Bob Conyers, Senior Manager, Safety
Occasionally people who are contemplating SMS implementation express the concern that “SMS will place many restrictions on how we operate our aircraft.” I sense that this apprehension stems from a misunderstanding of what an SMS really is.
The International Standard for Business Aircraft Operations (IS-BAO) contains what is presently the most prominent SMS model that is in use around the world. Both it and the FAA model are based on the model developed by the International Civil Aviation Organization (ICAO). Nowhere in any of these SMS models is there any kind of operational restriction on how aircraft are to be operated or maintained. It is true that IS-BAO, in addition to SMS, includes operational and maintenance standards that must be followed if the operator is to become IS-BAO registered. But those are generally open-ended guidelines that allow the operator to set specific limitations, e.g. “The operator shall establish … flight and duty time limitations.” (More on limitations in a little bit.)
As its name implies, the SMS is simply a Systematic way to Manage your Safety program (Hence, SMS). It is primarily organizational in nature, requiring designation of individuals to be responsible for certain aspects of safety management. Four leading components of the SMS set the foundation for managing safety:
Safety Policy – established and enforced by top management
Safety Promotion – distributed and publicized throughout the organization, with emphasis on participation by every member of the organization
Safety Risk Management – establish a means to identify the hazards that are faced in daily operations, or on a recurring basis; assess the risk associated with hazards and mitigate the risk where practicable
Safety Assurance – Verify for yourself that these measures are, in fact, effective in managing risk to a degree that is tolerable for your operation.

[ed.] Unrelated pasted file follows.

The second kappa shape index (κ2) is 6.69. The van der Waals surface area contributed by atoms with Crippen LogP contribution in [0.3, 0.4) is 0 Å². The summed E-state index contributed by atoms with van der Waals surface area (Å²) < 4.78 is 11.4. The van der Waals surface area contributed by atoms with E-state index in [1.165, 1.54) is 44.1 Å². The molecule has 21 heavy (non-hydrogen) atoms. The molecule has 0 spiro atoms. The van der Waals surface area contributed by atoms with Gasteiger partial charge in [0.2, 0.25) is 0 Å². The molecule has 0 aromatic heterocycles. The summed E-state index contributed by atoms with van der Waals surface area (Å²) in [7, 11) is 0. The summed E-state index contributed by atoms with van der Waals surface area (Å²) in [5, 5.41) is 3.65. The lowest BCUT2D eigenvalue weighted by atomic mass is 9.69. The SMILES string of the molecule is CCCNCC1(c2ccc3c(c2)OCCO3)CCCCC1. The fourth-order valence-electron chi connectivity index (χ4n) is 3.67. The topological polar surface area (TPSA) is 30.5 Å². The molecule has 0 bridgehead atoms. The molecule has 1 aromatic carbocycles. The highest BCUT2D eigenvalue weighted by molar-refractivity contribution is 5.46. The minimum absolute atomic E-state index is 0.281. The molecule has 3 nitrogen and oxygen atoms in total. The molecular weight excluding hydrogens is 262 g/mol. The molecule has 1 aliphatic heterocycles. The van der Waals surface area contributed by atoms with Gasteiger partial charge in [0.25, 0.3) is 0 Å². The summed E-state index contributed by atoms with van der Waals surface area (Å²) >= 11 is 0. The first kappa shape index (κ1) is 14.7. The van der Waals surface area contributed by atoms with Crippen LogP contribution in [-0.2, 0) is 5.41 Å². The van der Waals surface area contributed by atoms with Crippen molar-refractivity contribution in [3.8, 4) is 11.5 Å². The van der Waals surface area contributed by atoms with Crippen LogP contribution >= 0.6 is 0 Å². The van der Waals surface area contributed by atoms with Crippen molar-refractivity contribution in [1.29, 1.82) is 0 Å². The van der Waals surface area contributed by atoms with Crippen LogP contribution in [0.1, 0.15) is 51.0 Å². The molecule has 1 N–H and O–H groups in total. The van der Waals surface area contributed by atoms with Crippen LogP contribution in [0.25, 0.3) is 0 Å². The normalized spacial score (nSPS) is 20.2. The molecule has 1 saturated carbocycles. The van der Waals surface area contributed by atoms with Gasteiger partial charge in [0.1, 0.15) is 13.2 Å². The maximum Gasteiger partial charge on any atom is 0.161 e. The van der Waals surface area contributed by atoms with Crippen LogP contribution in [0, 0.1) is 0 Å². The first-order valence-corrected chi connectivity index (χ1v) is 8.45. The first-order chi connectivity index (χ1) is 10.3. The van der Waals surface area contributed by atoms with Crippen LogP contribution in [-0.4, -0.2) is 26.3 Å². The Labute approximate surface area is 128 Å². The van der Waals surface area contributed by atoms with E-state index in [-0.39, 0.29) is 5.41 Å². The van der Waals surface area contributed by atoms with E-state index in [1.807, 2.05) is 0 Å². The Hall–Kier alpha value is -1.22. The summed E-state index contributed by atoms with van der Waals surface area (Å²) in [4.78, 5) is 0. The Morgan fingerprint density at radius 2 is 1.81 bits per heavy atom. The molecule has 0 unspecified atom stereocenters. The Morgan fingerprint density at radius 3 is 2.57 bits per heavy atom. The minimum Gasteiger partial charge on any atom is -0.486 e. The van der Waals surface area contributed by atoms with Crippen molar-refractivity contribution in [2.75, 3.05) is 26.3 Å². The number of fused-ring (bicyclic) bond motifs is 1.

Notice that none of these SMS components restrain operations in any way, except that mitigating risk might lead to limitations to control what is already identified as unacceptably high risk.
That is, in effect, what the standards in the other sections of IS-BAO are intended to achieve. Take, for example, the standard to establish flight and duty time limitations. Virtually all corporate flight departments set such a policy, despite the fact that there is no requirement to do so (under FAR Part 91), because the threat of fatigue has been shown many times to lead to an aircraft accident or serious mistake on the job. There is wide variety in the policies of different companies, as each is written to meet the needs of the operator, and there is flexibility in their application, but each is intended to manage in advance the risks associated with fatigue in the cockpit or in the shop.
All the other standards in IS-BAO are written for the same purpose, and usually allow for flexibility in adaptation and variance in application. In most cases, they are standards that have been followed by operators for many years, including your company.
Each operator can decide on its own whether it wants to adhere to the IS-BAO standards. But operators owe it to themselves to consider how they will continue to maintain a high standard of safety management.